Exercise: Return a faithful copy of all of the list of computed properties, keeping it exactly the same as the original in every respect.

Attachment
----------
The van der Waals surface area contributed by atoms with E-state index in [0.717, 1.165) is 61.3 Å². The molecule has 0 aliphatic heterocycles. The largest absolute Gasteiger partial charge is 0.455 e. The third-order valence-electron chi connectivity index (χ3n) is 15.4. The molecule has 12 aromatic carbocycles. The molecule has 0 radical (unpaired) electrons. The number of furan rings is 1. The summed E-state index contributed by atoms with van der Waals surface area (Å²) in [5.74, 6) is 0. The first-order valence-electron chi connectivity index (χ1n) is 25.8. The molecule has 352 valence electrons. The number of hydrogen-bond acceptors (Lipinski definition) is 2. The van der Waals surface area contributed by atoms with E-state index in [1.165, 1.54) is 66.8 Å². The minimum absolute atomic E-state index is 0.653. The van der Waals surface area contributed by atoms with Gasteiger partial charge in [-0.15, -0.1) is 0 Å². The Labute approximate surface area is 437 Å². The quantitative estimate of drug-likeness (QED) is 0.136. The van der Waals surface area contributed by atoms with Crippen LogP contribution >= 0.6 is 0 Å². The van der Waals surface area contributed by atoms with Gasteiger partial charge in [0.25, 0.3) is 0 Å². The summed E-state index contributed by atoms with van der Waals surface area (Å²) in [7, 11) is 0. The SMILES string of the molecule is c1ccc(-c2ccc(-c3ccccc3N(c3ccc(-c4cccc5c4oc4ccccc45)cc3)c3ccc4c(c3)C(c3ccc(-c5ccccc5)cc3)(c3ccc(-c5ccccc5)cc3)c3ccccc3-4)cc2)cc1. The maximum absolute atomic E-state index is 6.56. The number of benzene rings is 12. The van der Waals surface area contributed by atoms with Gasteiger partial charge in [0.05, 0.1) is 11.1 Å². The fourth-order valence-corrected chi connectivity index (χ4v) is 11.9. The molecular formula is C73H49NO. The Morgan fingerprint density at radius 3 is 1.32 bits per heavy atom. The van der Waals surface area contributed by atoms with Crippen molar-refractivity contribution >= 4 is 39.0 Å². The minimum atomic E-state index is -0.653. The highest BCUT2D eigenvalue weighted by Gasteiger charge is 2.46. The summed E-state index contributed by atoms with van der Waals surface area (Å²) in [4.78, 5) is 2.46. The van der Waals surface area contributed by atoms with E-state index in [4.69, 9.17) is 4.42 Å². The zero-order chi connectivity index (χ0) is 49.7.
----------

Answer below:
The van der Waals surface area contributed by atoms with E-state index in [0.717, 1.165) is 61.3 Å². The molecule has 0 aliphatic heterocycles. The largest absolute Gasteiger partial charge is 0.455 e. The third-order valence-electron chi connectivity index (χ3n) is 15.4. The molecule has 12 aromatic carbocycles. The molecule has 0 radical (unpaired) electrons. The number of furan rings is 1. The summed E-state index contributed by atoms with van der Waals surface area (Å²) in [5.74, 6) is 0. The first-order valence-electron chi connectivity index (χ1n) is 25.8. The molecule has 352 valence electrons. The number of hydrogen-bond acceptors (Lipinski definition) is 2. The van der Waals surface area contributed by atoms with E-state index in [1.165, 1.54) is 66.8 Å². The minimum absolute atomic E-state index is 0.653. The van der Waals surface area contributed by atoms with Gasteiger partial charge in [-0.15, -0.1) is 0 Å². The Labute approximate surface area is 437 Å². The quantitative estimate of drug-likeness (QED) is 0.136. The van der Waals surface area contributed by atoms with Crippen LogP contribution >= 0.6 is 0 Å². The van der Waals surface area contributed by atoms with Gasteiger partial charge in [0.25, 0.3) is 0 Å². The summed E-state index contributed by atoms with van der Waals surface area (Å²) in [7, 11) is 0. The SMILES string of the molecule is c1ccc(-c2ccc(-c3ccccc3N(c3ccc(-c4cccc5c4oc4ccccc45)cc3)c3ccc4c(c3)C(c3ccc(-c5ccccc5)cc3)(c3ccc(-c5ccccc5)cc3)c3ccccc3-4)cc2)cc1. The maximum absolute atomic E-state index is 6.56. The number of benzene rings is 12. The van der Waals surface area contributed by atoms with Gasteiger partial charge in [0.05, 0.1) is 11.1 Å². The fourth-order valence-corrected chi connectivity index (χ4v) is 11.9. The molecular formula is C73H49NO. The Morgan fingerprint density at radius 3 is 1.32 bits per heavy atom. The van der Waals surface area contributed by atoms with Crippen molar-refractivity contribution >= 4 is 39.0 Å². The minimum atomic E-state index is -0.653. The highest BCUT2D eigenvalue weighted by Gasteiger charge is 2.46. The summed E-state index contributed by atoms with van der Waals surface area (Å²) in [4.78, 5) is 2.46. The van der Waals surface area contributed by atoms with E-state index in [4.69, 9.17) is 4.42 Å². The zero-order chi connectivity index (χ0) is 49.7.